Obama awards Medals of Valor to hero cops

The award ceremony comes as police departments are under fire for allegations of police brutality.

Evan Vucci/AP
President Obama presents the Medal of Valor to New York's Johnson City Police Department Patrolman Louis Cioci during a ceremony on Monday. Officer Cioci was one of 13 recipients of the award.

In an age when police have come under more scrutiny than ever, President Obama urged Americans to remember that for every wayward cop, countless others risk their own lives to serve their communities, as he honored a dozen officers from across the country and an FBI agent for their selfless heroism.

The president awarded the Medal of Valor – the nation's highest honor it can bestow on public service officers – to 13 recipients in a ceremony in the White House's East Wing on Monday. Among the recipients are three Santa Monica, Calif., officers who stopped a shooting rampage that ended near a community college and a suburban Dallas officer who killed two armed men in a gunfight outside a contest for caricatures of the Prophet Muhammad.

"We can show our respect by listening to you, learning from you, giving you the resources that you need to do your jobs," Mr. Obama said during the ceremony. "Our country needs that right now."

The medal is awarded to officers who "who have exhibited exceptional courage, regardless of personal safety, in the attempt to save or protect others from harm," according to a statement from the White House. Officers are nominated by chiefs or directors of their departments and recommended by a review board for the award, according to the statement.

This year's recipients and their stories shine a favorable light on the bravery police officers exhibit daily, as police departments contend with allegations of excessive violence, especially against black Americans. The high-profile deaths of unarmed black men, including Michael Brown, Freddie Gray, and Eric Garner, as well as the explosion of the Black Lives Matter movement, have put major police departments on the defensive.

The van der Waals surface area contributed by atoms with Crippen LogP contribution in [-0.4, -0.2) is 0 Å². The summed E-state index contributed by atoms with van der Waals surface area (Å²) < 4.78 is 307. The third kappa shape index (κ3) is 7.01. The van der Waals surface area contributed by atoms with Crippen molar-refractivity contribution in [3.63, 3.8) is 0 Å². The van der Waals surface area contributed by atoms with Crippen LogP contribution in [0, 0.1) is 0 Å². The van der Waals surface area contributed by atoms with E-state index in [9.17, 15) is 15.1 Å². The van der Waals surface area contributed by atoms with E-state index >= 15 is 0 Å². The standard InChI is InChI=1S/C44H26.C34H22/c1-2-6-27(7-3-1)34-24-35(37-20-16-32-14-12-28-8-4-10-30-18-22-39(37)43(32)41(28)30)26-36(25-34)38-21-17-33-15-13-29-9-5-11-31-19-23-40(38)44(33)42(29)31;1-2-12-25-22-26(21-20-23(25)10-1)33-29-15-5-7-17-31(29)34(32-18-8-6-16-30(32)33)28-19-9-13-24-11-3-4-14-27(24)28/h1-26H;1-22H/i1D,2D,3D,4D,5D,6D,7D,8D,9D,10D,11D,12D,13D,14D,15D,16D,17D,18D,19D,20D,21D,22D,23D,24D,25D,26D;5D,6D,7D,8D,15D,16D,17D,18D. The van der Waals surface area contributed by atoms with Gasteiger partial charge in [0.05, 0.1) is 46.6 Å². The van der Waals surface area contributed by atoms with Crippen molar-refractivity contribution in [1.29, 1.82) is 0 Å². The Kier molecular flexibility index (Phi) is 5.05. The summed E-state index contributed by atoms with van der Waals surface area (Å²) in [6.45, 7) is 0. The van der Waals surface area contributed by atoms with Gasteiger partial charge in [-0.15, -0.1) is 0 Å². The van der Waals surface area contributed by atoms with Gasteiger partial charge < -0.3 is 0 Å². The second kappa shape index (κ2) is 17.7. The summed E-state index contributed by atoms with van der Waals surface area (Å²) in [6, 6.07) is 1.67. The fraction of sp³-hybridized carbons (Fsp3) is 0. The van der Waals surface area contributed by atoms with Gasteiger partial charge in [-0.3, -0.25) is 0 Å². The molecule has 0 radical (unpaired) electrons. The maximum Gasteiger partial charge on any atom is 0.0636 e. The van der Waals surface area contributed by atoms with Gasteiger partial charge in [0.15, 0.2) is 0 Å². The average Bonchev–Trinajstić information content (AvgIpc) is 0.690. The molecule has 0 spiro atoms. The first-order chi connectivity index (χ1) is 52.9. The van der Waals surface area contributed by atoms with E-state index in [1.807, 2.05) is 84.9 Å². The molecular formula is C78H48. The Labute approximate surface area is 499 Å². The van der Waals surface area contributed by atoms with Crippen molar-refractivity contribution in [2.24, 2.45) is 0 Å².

In Chicago, for instance, Mayor Rahm Emanuel and his administration have come under fire for a video it released of a white police officer shooting Laquan McDonald, an African-American teenager, 16 times. On Friday, Mr. Emanuel announced he will abolish the city's Independent Police Review Authority that investigates excessive force allegations, and indicated he will replace it with a civilian agency. Emanuel's announcement comes at the urging of the Police Accountability Task Force he established, which Chicagoans have generally welcomed.  

Even though these apparent misdeeds taint the image of police in cities like Chicago, Baltimore, and New York, the Medal of Valor's recipients serve as a reminder of officer's dedication to communities and citizens.

Other recipients include:

  • Miami-Dade Police Officer Mario Gutierrez, who was stabbed multiple times while he subdued a knife-wielding man who tried to set off a massive gas explosion.
  • Patrolman Louis Cioci, of Johnson City, New York, who chased and captured at a crowded hospital a gunman who had just killed a fellow officer. Investigators believe Cioci saved the lives of hospital staff, patients and visitors.
  • Philadelphia police Sgt. Robert Wilson III, who was killed when he drew fire from assailants during an armed robbery, saving store employees and customers.

"It has often been said that the price of freedom is constant vigilance," said Attorney General Lorretta. "Know this: they pay that price on our behalf."

This report contains material from the Associated Press.

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